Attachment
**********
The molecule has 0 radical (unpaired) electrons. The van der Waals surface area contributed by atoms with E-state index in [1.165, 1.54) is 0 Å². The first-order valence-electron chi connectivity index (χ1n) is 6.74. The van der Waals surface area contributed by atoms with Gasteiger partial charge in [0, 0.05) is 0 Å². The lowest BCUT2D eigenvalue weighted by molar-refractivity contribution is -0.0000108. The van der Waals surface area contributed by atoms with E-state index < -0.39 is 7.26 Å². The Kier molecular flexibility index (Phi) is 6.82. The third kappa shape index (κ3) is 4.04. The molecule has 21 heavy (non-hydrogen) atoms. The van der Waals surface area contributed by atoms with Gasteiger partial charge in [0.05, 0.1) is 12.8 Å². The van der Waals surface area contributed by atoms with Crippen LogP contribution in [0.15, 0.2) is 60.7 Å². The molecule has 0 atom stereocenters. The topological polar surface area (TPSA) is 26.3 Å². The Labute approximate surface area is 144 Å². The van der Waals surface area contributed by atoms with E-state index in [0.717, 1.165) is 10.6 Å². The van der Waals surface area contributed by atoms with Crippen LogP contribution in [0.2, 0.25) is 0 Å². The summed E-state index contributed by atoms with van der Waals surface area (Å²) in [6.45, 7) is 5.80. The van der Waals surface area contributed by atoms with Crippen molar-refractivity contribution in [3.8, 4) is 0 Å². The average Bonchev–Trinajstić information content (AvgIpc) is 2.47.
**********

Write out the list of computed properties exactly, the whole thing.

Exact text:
The molecule has 0 radical (unpaired) electrons. The van der Waals surface area contributed by atoms with E-state index in [1.165, 1.54) is 0 Å². The first-order valence-electron chi connectivity index (χ1n) is 6.74. The van der Waals surface area contributed by atoms with Gasteiger partial charge in [0, 0.05) is 0 Å². The lowest BCUT2D eigenvalue weighted by molar-refractivity contribution is -0.0000108. The van der Waals surface area contributed by atoms with E-state index < -0.39 is 7.26 Å². The Kier molecular flexibility index (Phi) is 6.82. The third kappa shape index (κ3) is 4.04. The molecule has 21 heavy (non-hydrogen) atoms. The van der Waals surface area contributed by atoms with Gasteiger partial charge in [0.05, 0.1) is 12.8 Å². The van der Waals surface area contributed by atoms with Crippen LogP contribution in [0.15, 0.2) is 60.7 Å². The molecule has 0 atom stereocenters. The topological polar surface area (TPSA) is 26.3 Å². The Labute approximate surface area is 144 Å². The van der Waals surface area contributed by atoms with E-state index in [0.717, 1.165) is 10.6 Å². The van der Waals surface area contributed by atoms with Crippen LogP contribution in [0.2, 0.25) is 0 Å². The summed E-state index contributed by atoms with van der Waals surface area (Å²) in [6.45, 7) is 5.80. The van der Waals surface area contributed by atoms with Crippen molar-refractivity contribution in [3.8, 4) is 0 Å². The average Bonchev–Trinajstić information content (AvgIpc) is 2.47.